Hemangiopericytoma/solitary fibrous tumor of the cranial base: a case series and literature review
BMC Surgery volume 22, Article number: 289 (2022)
Hemangiopericytomas (HPCs) are uncommon soft tissue tumors. HPCs that grow in the cranial base are rare. Therefore, skull-base surgeons tend to overlook this disease. This study aimed to increase the awareness of HPCs by summarizing case data from our institution and related publications. We also aimed to contribute to the number of reported cases for future systematic reviews of HPCs.
This study included all patients who underwent surgery for HPC/solitary fibrous tumor (SFT) between August 2015 and August 2019. All surgeries were performed at Xiangya Hospital Central South University. We analyzed clinical characteristics, surgical highlights, treatment modalities, and outcomes.
We included six patients, aged 32–64 years. Lesions were located in the parapharyngeal space in three patients, pterygopalatine fossa in two, and saddle area in one. All patients underwent nasal endoscopic endonasal surgery. In five patients, tumors involved the internal carotid artery (ICA). The exposure and protection of the ICA during surgery are challenging but critical to complete tumor removal. The 3-year overall survival(OS) rate was 66.7%.
HPC/SFTs are rare tumors of the cranial base that are prone to recurrence. Cranial base HPC/SFTs are often closely associated with the ICA. To our knowledge, this case series reports the largest number of cases of HPCs associated with the ICA. We believe that there is a strong relationship between patient prognosis and whether the tumor encircles the ICA and whether the tumor is completely resected. To confirm this suggestion, more cases are needed for further analysis.
Hemangiopericytoma (HPC), also known as solitary fibrous tumor(SFT), were first described by Stout and Murray. HPCs may be benign or malignant and originate from the pericytes of the capillary and venous walls . Pathologically, HPCs are characterized by abundant spindle cells and “staghorn” vascular branches. HPCs can occur anywhere in the body, with the most common locations being the trunk, pelvis, and lower extremities. Of all reported cases, 15–25% occurred in the head and neck. Only 5% have been found in the nose or paranasal sinuses [2, 3]. HPCs are found in the cranial base region. Epidemiologically, there is no sex, age, or ethnic predilection for the occurrence of HPCs/SFTs. HPCs/SFTs are clinically characterized by malignancy-like aggressiveness, a tendency to recur, and metastasis risk [4, 5]. Surgery remains the mainstay of treatment. Of note, given the rarity of the diagnosis, it is difficult to assess the impact of radiotherapy or chemotherapy . Due to the paucity of studies on this condition, the factors affecting its prognosis are not clear, but total intraoperative tumor resection is important. Existing publications on cranial base HPCs/SFTs are few and mostly case reports. Hence, only limited assumptions can be made about the tumor.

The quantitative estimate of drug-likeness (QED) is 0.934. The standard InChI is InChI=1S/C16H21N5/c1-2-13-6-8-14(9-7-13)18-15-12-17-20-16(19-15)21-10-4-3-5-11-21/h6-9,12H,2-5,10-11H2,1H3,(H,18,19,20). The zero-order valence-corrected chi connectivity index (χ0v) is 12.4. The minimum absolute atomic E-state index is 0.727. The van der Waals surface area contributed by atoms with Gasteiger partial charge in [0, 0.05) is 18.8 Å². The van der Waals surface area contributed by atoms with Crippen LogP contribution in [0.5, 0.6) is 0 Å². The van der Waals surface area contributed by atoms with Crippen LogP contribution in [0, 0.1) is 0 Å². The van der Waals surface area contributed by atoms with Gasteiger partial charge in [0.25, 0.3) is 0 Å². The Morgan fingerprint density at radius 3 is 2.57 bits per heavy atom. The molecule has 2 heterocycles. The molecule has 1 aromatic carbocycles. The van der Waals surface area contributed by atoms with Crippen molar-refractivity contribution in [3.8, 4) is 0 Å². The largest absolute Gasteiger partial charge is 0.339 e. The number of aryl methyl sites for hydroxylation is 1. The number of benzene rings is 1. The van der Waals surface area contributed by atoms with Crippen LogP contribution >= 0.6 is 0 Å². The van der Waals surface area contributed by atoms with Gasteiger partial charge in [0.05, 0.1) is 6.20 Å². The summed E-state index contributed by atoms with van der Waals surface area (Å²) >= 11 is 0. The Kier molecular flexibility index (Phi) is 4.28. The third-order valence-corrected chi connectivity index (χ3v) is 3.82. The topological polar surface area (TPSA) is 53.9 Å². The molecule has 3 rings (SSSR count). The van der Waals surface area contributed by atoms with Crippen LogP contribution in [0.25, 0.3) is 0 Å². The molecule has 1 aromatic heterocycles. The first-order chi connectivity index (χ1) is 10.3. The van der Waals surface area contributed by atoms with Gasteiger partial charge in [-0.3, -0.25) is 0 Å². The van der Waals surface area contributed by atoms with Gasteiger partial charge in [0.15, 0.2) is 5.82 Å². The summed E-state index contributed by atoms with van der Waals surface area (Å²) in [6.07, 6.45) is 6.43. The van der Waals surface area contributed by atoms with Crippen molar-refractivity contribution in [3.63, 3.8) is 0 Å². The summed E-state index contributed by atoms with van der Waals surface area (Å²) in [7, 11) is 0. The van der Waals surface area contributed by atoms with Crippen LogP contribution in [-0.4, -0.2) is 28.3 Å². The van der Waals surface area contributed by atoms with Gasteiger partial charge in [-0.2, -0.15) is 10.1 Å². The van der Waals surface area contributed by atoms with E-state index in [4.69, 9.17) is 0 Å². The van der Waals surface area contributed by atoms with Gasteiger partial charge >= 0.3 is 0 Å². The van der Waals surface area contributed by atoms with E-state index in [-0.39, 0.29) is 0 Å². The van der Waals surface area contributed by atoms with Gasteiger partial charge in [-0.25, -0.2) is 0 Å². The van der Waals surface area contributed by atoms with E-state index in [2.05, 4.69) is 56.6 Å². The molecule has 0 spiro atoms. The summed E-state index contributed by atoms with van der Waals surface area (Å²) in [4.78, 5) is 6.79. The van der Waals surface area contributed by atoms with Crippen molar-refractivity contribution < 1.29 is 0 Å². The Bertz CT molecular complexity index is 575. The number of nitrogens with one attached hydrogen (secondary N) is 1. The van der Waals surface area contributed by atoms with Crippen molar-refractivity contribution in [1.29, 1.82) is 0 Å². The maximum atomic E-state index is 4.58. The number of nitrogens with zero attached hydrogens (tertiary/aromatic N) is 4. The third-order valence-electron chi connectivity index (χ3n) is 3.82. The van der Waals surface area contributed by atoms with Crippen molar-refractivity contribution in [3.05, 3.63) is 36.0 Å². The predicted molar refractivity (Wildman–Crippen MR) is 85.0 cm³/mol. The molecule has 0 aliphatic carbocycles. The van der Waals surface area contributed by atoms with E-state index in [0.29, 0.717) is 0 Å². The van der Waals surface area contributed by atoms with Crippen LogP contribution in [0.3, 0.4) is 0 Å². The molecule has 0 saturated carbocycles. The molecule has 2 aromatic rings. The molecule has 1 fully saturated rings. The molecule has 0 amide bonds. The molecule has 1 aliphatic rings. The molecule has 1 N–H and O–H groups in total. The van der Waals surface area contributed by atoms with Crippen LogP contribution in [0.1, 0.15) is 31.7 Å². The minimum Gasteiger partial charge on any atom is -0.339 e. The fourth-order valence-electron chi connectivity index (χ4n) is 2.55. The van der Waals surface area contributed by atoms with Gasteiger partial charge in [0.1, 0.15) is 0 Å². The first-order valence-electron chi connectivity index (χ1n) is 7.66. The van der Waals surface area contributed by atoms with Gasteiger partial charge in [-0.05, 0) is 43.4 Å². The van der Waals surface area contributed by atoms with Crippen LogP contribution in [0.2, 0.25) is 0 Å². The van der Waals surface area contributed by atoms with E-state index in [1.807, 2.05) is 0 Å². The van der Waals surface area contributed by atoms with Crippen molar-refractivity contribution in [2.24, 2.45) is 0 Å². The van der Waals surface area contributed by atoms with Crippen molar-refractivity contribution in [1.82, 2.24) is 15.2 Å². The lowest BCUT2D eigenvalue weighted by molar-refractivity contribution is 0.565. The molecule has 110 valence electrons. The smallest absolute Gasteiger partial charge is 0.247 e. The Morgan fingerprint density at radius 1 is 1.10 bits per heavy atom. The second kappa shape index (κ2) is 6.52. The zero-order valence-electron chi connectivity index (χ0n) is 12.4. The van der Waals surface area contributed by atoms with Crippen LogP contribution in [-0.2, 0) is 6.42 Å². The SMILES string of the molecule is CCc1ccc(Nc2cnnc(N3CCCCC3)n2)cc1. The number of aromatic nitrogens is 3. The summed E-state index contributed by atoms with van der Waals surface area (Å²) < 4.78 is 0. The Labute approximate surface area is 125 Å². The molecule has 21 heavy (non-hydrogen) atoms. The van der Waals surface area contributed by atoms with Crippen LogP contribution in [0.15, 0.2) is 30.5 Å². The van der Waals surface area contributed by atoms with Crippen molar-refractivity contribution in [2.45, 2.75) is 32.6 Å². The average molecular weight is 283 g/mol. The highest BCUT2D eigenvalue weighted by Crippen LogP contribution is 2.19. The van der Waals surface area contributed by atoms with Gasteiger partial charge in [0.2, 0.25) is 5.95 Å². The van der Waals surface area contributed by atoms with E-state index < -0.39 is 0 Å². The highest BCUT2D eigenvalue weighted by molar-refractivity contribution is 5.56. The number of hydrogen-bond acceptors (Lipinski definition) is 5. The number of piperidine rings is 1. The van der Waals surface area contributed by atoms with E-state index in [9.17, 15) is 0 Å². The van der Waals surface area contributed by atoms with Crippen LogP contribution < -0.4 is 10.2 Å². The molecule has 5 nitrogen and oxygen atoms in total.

We collected data on patients with cranial base HPCs/SFTs who received surgical treatment at our institution in the last 4 years. We also summarized the findings from available publications including the clinical features and treatment. These details were combined to complement the small but growing literature on HPCs. We aimed to share our experiences and lessons learned in the treatment of HPCs, which are closely related to the internal carotid artery (ICA). Our insights may be useful to cranial base surgeons for the diagnosis and treatment of this type of tumor.
Materials and methods
We retrospectively reviewed the data of patients who underwent surgical treatment for cranial base tumors from August 2015 to August 2019 and summarized the details, including the results of the pathological examinations. Consent was obtained from the patient or the patient’s family. The study was approved by our institutional ethics department.
Imaging examinations, such as cranial base computed tomography (CT), cranial base enhanced magnetic resonance imaging (MRI), cranial base magnetic resonance angiography (MRA), or cranial base digital subtraction angiography, to show the tumor and its relationship with important anatomical structures were performed for all patients. All endoscopic endonasal surgeries (EES) were performed by Dr. Weihong Jiang at Xiangya Hospital Central South University. Additional clinical information was collected through medical case records and at follow-ups.
We summarized the key points relating to the exposure and protection of the ICA during tumor resection surgeries by analyzing the surgical videos. We also compared the patient’s preoperative and postoperative cranial base MRI findings to determine whether the tumor had been fully removed. We analyzed the overall survival (OS) rate of these patients using the Kaplan–Meier method in SPSS (version 21.0, SPSS Inc., Chicago, IL, USA).
We also summarized the available publications on cranial base HPCs/SFTs and combined the details with our patient data. Furthermore, we discussed the key points of diagnosis and treatment and analyze the factors affecting prognosis.
Clinical characteristics of included patients
Our study included six patients (three men and three women), aged 32–64 years. Lesions were located in the parapharyngeal space in three patients, pterygopalatine fossa in two, and saddle area in one. The investigated tumor characteristics included the tumor topographical site, pathological type, differentiation status, and pathological stage. Patient characteristics are shown in Table 1.
Treatment and prognosis of included patients
Three patients underwent their first surgery in other hospitals. Patients #1 and #5 underwent multiple surgical procedures. Only one patient received radiotherapy after the last surgery. The specific consultation processes and outcomes are shown in Fig. 1. Patient #3 was found to have a pseudoaneurysm on postoperative MRA. As a result, a balloon embolization of the ICA was performed (Fig. 2).